Heliyon (Apr 2023)

A longitudinal study of interoception changes in the times of COVID-19: Effects on psychophysiological health and well-being

  • Alisha Vabba,
  • Giuseppina Porciello,
  • Alessandro Monti,
  • Maria Serena Panasiti,
  • Salvatore Maria Aglioti

Journal volume & issue
Vol. 9, no. 4
p. e14951


Read online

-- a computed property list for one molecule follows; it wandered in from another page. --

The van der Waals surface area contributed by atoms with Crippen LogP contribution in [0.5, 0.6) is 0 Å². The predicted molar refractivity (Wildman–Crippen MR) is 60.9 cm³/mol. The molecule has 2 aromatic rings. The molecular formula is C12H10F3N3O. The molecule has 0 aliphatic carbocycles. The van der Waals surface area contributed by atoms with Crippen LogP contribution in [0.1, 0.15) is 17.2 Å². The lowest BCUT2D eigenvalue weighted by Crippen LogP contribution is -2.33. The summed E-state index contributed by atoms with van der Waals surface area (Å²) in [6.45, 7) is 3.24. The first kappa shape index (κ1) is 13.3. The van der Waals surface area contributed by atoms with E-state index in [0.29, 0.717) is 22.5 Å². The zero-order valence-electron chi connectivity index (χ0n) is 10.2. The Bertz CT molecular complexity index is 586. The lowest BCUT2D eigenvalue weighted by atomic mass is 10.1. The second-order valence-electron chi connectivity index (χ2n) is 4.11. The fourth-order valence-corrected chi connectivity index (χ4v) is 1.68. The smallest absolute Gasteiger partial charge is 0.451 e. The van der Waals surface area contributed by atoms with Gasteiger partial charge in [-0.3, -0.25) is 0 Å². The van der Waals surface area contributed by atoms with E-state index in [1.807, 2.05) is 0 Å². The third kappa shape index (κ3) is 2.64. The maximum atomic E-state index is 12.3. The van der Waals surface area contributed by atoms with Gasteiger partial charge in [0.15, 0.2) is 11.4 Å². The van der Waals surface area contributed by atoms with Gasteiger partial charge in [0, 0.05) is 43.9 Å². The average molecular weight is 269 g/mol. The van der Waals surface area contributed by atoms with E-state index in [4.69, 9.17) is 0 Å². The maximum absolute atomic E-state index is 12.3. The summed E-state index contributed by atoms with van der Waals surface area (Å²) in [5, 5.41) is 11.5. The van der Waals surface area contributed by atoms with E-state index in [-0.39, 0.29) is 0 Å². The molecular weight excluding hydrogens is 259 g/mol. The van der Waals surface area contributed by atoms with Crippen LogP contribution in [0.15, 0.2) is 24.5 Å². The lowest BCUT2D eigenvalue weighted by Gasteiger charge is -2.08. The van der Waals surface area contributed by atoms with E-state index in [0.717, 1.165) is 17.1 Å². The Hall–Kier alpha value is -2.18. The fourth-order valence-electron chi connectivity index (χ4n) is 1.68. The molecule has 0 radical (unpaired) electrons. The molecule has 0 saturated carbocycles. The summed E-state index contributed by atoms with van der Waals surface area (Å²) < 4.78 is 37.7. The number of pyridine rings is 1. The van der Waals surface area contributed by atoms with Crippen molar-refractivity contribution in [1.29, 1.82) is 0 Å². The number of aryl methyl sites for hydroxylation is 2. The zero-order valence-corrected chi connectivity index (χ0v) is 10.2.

Background: Interoception – the processing of the internal state of the body – has been consistently tied to well-being and mental health, which in turn have been severely challenged by the COVID-19 pandemic. Moreover, the fact that symptoms of COVID-19 (high temperature, shortness of breath, fatigue, and even gastro-intestinal problems) directly alter interoceptive signals has fueled people's tendency to constantly check their internal bodily state. Objectives: In this longitudinal study we tested for changes in interoception and psychophysiological health and well-being during different stages of the pandemic in 2020 and assessed their potential association. To highlight this association, we combined both subjective (i.e., self-reported questionnaires) and objective (i.e., measures of heart rate variability, HRV and of interoceptive accuracy) measures. Methods: 245 Italian participants who had completed the Multidimensional Assessment of Interoceptive Awareness (MAIA-2) prior to the onset of the pandemic, repeated the questionnaire during the first national lockdown in Italy, and four months after restrictions. Participants also completed survey measures of depression (PHQ-9), anxiety (STAI), and sleep disturbance (PSQI). A sub-sample of 28 participants, who had completed the heartbeat counting task (HCT) and a measure of heart rate variability (HRV), was tested again remotely, in the same time windows, using phone applications and photoplethysmography. Results: While performance in the HCT remained unvaried, MAIA-2 scores consistently increased from before the pandemic to the national lockdown, and remained largely unvaried after four months. The national lockdown was associated with the lowest psychophysiological health and well-being, as evidenced by a decrease in HRV compared to before the pandemic and by higher scores in self-reported depression, anxiety, and sleep disturbance compared to four months after the lockdown. Interestingly, psychophysiological health and well-being were predicted by specific regulatory components of interoception (e.g., the ability to regulate distress by focusing on body sensations and experiencing one's body as safe and trustworthy). Conclusions: Our results suggest an increased attention towards visceral signals during the COVID-19 pandemic, and highlight the positive role of specific components of interoception in contributing to well-being, suggesting that novel interventions aimed at increasing interoception may be developed to protect against stressful life events such as COVID-19.